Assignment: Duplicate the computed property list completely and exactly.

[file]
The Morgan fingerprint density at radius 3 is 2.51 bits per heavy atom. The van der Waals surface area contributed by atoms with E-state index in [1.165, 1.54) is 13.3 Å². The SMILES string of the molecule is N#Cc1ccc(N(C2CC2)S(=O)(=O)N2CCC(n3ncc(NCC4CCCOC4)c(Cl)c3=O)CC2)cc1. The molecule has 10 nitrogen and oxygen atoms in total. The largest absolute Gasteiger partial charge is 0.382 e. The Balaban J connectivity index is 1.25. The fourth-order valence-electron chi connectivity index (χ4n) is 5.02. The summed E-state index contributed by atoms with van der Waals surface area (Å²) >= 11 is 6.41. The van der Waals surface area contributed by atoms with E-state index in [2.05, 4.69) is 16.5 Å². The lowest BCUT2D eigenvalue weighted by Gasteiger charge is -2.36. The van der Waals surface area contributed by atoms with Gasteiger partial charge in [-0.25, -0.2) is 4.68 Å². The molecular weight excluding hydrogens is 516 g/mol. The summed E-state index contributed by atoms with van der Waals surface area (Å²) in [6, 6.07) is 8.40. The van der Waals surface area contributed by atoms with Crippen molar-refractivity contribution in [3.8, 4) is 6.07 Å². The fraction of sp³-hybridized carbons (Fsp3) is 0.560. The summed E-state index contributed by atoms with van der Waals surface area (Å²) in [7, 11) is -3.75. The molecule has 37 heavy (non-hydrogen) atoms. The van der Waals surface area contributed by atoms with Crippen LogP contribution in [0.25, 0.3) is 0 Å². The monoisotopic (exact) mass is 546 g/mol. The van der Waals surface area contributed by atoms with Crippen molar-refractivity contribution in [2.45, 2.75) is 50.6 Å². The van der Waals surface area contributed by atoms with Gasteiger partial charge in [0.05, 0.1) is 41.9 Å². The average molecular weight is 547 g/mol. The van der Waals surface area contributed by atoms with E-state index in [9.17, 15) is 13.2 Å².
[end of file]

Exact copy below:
The Morgan fingerprint density at radius 3 is 2.51 bits per heavy atom. The van der Waals surface area contributed by atoms with E-state index in [1.165, 1.54) is 13.3 Å². The SMILES string of the molecule is N#Cc1ccc(N(C2CC2)S(=O)(=O)N2CCC(n3ncc(NCC4CCCOC4)c(Cl)c3=O)CC2)cc1. The molecule has 10 nitrogen and oxygen atoms in total. The largest absolute Gasteiger partial charge is 0.382 e. The Balaban J connectivity index is 1.25. The fourth-order valence-electron chi connectivity index (χ4n) is 5.02. The summed E-state index contributed by atoms with van der Waals surface area (Å²) >= 11 is 6.41. The van der Waals surface area contributed by atoms with E-state index in [2.05, 4.69) is 16.5 Å². The lowest BCUT2D eigenvalue weighted by Gasteiger charge is -2.36. The van der Waals surface area contributed by atoms with Gasteiger partial charge in [-0.25, -0.2) is 4.68 Å². The molecular weight excluding hydrogens is 516 g/mol. The summed E-state index contributed by atoms with van der Waals surface area (Å²) in [6, 6.07) is 8.40. The van der Waals surface area contributed by atoms with Crippen molar-refractivity contribution in [3.8, 4) is 6.07 Å². The fraction of sp³-hybridized carbons (Fsp3) is 0.560. The summed E-state index contributed by atoms with van der Waals surface area (Å²) in [7, 11) is -3.75. The molecule has 37 heavy (non-hydrogen) atoms. The van der Waals surface area contributed by atoms with Crippen LogP contribution in [0.25, 0.3) is 0 Å². The monoisotopic (exact) mass is 546 g/mol. The van der Waals surface area contributed by atoms with Crippen molar-refractivity contribution in [2.45, 2.75) is 50.6 Å². The van der Waals surface area contributed by atoms with Gasteiger partial charge in [0.05, 0.1) is 41.9 Å². The average molecular weight is 547 g/mol. The van der Waals surface area contributed by atoms with E-state index in [9.17, 15) is 13.2 Å².